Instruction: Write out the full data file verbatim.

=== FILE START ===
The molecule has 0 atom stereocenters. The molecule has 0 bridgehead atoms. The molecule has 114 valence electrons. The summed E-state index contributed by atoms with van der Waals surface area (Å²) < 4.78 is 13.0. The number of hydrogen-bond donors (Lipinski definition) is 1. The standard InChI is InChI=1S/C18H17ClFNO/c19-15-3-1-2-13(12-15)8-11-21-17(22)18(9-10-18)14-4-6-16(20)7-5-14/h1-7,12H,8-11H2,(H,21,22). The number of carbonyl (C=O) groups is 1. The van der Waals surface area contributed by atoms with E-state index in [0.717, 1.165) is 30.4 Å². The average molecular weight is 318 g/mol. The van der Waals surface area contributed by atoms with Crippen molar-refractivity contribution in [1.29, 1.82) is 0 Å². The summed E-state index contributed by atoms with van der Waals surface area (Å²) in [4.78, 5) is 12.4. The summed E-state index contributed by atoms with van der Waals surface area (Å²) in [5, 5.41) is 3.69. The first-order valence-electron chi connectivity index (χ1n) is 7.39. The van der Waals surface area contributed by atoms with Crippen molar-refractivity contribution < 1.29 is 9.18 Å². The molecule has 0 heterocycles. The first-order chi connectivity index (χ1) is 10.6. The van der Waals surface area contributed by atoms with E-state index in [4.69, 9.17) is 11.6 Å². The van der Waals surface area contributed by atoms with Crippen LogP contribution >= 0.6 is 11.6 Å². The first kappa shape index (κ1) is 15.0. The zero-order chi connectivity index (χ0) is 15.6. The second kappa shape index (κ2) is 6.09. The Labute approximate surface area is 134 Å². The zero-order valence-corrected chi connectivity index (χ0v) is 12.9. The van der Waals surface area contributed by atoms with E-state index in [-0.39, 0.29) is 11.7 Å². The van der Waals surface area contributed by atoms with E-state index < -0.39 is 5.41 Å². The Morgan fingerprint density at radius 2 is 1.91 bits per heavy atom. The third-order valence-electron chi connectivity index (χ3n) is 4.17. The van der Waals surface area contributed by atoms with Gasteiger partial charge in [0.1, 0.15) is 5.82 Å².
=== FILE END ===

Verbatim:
The molecule has 0 atom stereocenters. The molecule has 0 bridgehead atoms. The molecule has 114 valence electrons. The summed E-state index contributed by atoms with van der Waals surface area (Å²) < 4.78 is 13.0. The number of hydrogen-bond donors (Lipinski definition) is 1. The standard InChI is InChI=1S/C18H17ClFNO/c19-15-3-1-2-13(12-15)8-11-21-17(22)18(9-10-18)14-4-6-16(20)7-5-14/h1-7,12H,8-11H2,(H,21,22). The number of carbonyl (C=O) groups is 1. The van der Waals surface area contributed by atoms with E-state index in [0.717, 1.165) is 30.4 Å². The average molecular weight is 318 g/mol. The van der Waals surface area contributed by atoms with Crippen molar-refractivity contribution in [1.29, 1.82) is 0 Å². The summed E-state index contributed by atoms with van der Waals surface area (Å²) in [4.78, 5) is 12.4. The summed E-state index contributed by atoms with van der Waals surface area (Å²) in [5, 5.41) is 3.69. The first-order valence-electron chi connectivity index (χ1n) is 7.39. The van der Waals surface area contributed by atoms with Crippen molar-refractivity contribution < 1.29 is 9.18 Å². The molecule has 0 heterocycles. The first-order chi connectivity index (χ1) is 10.6. The van der Waals surface area contributed by atoms with E-state index in [4.69, 9.17) is 11.6 Å². The van der Waals surface area contributed by atoms with Crippen LogP contribution >= 0.6 is 11.6 Å². The first kappa shape index (κ1) is 15.0. The zero-order chi connectivity index (χ0) is 15.6. The second kappa shape index (κ2) is 6.09. The Labute approximate surface area is 134 Å². The zero-order valence-corrected chi connectivity index (χ0v) is 12.9. The van der Waals surface area contributed by atoms with E-state index in [-0.39, 0.29) is 11.7 Å². The van der Waals surface area contributed by atoms with E-state index < -0.39 is 5.41 Å². The Morgan fingerprint density at radius 2 is 1.91 bits per heavy atom. The third-order valence-electron chi connectivity index (χ3n) is 4.17. The van der Waals surface area contributed by atoms with Gasteiger partial charge in [0.1, 0.15) is 5.82 Å².